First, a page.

In a new biography, Conrad Black provides intriguing analysis of Donald Trump’s political rise. Victor Davis Hanson describes author Black as “a prolific and insightful historian” who carefully traces Trump’s early years in business, covering Trump’s various misadventures, financial recoveries, and “sometimes wild antics.” In his review of Donald J. Trump: A President Like No Other, Mr. Hanson writes:
Black’s aim is to illustrate how much of what Trump has done since announcing his presidential candidacy in summer 2015 is hardly mysterious. Instead, Trump’s methods are fully explicable by what he has always done in the past—in the sometimes troubling, but more often reassuring, sense.
Black is neither a hagiographer nor an ankle-biter. He seeks to understand Trump within the three prominent landscapes in which Americans had come to know their new president: politics, the celebrity world, and the cannibalistic arena of high-stakes Manhattan real estate and finance. Of the three, Black is most jaded about the anti-Trump hysteria within the first two, not because the real estate business is inherently a nobler profession, but because it more often lacks the moral preening and hypocrisies of both the beltway and tabloids. The result is an argument that the first president to have neither prior political nor military service nevertheless has his own demonstrable skill sets that are making his presidency far more dynamic than either his critics or supporters quite imagined. Black’s unspoken assumption is that it is more difficult to build a skyscraper in Manhattan than to be a career politician or an evening news reader.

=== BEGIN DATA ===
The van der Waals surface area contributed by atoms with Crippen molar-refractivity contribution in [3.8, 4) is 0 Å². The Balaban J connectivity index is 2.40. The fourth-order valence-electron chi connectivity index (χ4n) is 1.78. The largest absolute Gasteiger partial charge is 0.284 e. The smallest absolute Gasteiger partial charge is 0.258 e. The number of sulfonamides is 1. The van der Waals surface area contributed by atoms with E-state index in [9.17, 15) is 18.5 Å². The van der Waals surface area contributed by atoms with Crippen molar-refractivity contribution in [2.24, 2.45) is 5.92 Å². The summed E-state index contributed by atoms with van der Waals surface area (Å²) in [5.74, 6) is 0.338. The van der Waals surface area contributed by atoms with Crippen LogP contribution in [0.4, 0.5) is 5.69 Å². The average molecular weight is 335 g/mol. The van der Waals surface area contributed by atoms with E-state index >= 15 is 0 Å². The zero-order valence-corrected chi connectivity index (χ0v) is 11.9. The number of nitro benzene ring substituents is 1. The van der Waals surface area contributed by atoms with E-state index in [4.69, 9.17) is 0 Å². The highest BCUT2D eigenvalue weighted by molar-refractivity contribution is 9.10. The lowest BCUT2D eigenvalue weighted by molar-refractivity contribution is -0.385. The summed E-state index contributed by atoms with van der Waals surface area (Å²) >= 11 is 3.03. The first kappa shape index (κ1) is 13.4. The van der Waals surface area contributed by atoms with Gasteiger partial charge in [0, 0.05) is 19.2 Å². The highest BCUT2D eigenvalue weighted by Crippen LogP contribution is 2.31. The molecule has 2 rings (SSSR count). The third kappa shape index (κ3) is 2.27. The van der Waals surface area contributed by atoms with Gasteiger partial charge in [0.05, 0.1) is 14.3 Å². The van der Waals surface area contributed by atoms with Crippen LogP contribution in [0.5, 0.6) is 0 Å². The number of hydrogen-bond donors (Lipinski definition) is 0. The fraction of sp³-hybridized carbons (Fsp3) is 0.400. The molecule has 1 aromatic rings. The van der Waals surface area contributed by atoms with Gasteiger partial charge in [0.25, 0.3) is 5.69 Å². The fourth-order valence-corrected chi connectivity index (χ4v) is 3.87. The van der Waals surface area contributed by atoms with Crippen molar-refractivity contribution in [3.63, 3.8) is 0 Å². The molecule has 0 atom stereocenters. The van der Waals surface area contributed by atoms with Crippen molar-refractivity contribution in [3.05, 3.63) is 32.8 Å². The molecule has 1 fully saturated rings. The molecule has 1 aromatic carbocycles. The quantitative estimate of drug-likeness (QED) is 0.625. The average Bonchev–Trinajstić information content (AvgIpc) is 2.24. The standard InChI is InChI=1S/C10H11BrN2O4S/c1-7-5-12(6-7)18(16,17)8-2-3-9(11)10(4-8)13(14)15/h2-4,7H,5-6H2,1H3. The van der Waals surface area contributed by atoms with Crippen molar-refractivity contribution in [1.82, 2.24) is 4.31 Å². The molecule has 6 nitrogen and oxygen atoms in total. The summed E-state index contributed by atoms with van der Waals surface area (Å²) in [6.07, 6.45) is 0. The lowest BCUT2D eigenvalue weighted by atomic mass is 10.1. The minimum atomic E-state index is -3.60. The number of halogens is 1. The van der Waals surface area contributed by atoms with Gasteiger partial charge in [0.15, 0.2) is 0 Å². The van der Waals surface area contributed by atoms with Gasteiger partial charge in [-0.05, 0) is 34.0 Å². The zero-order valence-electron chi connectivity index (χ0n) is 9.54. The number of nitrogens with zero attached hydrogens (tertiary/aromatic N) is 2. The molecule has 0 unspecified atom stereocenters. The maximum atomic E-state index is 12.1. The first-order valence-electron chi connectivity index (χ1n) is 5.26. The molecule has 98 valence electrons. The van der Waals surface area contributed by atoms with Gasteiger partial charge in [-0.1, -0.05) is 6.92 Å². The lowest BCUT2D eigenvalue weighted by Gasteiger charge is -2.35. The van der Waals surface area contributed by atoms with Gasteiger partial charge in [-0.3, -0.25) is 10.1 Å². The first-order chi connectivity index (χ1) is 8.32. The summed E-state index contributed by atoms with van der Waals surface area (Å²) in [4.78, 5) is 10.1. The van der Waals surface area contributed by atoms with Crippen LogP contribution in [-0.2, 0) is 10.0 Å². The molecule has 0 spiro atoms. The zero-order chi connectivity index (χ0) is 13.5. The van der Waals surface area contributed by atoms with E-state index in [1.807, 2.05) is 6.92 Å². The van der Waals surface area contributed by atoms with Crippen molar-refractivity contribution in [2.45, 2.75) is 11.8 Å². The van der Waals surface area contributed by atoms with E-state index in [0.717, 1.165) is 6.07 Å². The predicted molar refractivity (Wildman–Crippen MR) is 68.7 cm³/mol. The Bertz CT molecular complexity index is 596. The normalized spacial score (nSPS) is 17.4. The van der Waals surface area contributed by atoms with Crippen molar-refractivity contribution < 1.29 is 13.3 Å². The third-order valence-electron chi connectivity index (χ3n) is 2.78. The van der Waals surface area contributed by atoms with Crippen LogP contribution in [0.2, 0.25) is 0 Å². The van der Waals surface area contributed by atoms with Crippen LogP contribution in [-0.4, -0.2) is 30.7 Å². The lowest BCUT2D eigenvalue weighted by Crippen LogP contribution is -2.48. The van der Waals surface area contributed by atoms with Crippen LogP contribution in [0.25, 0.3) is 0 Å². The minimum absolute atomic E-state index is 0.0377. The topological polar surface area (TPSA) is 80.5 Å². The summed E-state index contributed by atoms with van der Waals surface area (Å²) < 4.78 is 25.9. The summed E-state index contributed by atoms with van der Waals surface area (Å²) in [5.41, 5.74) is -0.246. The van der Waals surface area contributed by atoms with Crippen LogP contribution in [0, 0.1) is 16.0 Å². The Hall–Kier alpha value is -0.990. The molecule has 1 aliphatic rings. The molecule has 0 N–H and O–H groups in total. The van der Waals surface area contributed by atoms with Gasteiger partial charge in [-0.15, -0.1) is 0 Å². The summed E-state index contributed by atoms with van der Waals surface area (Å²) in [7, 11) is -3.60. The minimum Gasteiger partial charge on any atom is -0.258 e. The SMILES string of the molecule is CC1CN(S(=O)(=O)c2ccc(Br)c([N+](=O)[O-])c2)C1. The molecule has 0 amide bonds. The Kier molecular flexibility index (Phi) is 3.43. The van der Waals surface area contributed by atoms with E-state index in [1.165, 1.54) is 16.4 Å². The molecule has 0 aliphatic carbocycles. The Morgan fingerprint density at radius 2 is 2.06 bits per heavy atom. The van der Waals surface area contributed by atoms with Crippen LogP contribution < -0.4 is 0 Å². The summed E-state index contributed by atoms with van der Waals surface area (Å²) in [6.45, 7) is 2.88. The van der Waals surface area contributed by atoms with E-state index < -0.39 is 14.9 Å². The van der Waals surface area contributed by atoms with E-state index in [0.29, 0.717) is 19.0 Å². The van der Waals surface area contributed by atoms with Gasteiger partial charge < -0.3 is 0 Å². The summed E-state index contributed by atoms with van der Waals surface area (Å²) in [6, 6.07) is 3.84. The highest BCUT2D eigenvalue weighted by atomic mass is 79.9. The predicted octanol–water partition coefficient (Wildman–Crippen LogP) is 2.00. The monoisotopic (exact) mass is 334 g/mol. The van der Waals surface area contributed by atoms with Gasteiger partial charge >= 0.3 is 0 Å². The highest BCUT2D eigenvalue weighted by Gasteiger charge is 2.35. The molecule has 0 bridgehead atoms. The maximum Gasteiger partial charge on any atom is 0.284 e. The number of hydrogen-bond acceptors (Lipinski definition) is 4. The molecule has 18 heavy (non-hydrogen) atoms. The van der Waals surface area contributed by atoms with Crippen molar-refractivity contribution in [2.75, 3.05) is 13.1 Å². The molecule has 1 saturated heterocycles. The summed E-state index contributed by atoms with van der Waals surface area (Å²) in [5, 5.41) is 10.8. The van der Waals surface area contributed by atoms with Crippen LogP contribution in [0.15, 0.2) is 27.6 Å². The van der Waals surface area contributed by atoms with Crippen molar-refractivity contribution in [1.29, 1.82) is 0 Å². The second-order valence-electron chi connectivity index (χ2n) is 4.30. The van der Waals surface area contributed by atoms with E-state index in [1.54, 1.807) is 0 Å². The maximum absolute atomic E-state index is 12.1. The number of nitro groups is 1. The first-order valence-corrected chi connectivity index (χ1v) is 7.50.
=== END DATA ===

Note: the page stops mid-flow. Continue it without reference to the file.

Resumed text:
(Conrad) Black is a singular prose stylist of what in the ancient world would be called the Asiatic, or florid and decorative, style—multisyllabic and sometime near archaic vocabulary, ornate imagery, melodic prose rhythms, diverse syntax, and classical tropes of deliberate understatement, juxtapositions of Latinate and Anglo-Saxon words, and plentiful metaphors and similes. In the modern world, few in English write (or can write) any more like Edward Gibbon or Winston Churchill, but Black does so effortlessly and with precision. So it is often a treat to read an Isocrates or Cicero in modern English.